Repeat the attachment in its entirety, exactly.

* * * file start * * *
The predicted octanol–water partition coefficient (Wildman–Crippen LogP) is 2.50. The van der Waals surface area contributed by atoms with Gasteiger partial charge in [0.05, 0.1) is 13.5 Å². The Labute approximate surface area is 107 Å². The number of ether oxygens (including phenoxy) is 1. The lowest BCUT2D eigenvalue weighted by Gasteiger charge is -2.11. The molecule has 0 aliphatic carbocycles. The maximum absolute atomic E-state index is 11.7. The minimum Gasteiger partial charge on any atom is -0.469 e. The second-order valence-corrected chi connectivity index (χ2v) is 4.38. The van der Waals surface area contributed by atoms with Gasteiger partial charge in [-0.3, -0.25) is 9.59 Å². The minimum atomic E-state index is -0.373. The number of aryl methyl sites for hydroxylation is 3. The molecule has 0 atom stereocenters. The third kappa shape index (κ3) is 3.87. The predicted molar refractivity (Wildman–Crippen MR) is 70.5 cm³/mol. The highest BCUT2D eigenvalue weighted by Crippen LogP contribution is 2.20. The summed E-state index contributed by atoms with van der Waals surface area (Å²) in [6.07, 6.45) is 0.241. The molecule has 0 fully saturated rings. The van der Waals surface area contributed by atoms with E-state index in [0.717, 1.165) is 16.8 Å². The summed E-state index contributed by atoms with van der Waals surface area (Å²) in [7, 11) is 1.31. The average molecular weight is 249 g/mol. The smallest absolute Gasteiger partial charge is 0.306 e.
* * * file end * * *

The predicted octanol–water partition coefficient (Wildman–Crippen LogP) is 2.50. The van der Waals surface area contributed by atoms with Gasteiger partial charge in [0.05, 0.1) is 13.5 Å². The Labute approximate surface area is 107 Å². The number of ether oxygens (including phenoxy) is 1. The lowest BCUT2D eigenvalue weighted by Gasteiger charge is -2.11. The molecule has 0 aliphatic carbocycles. The maximum absolute atomic E-state index is 11.7. The minimum Gasteiger partial charge on any atom is -0.469 e. The second-order valence-corrected chi connectivity index (χ2v) is 4.38. The van der Waals surface area contributed by atoms with Gasteiger partial charge in [-0.3, -0.25) is 9.59 Å². The minimum atomic E-state index is -0.373. The number of aryl methyl sites for hydroxylation is 3. The molecule has 0 atom stereocenters. The third kappa shape index (κ3) is 3.87. The predicted molar refractivity (Wildman–Crippen MR) is 70.5 cm³/mol. The highest BCUT2D eigenvalue weighted by Crippen LogP contribution is 2.20. The summed E-state index contributed by atoms with van der Waals surface area (Å²) in [6.07, 6.45) is 0.241. The molecule has 0 fully saturated rings. The van der Waals surface area contributed by atoms with E-state index in [0.717, 1.165) is 16.8 Å². The summed E-state index contributed by atoms with van der Waals surface area (Å²) in [7, 11) is 1.31. The average molecular weight is 249 g/mol. The smallest absolute Gasteiger partial charge is 0.306 e.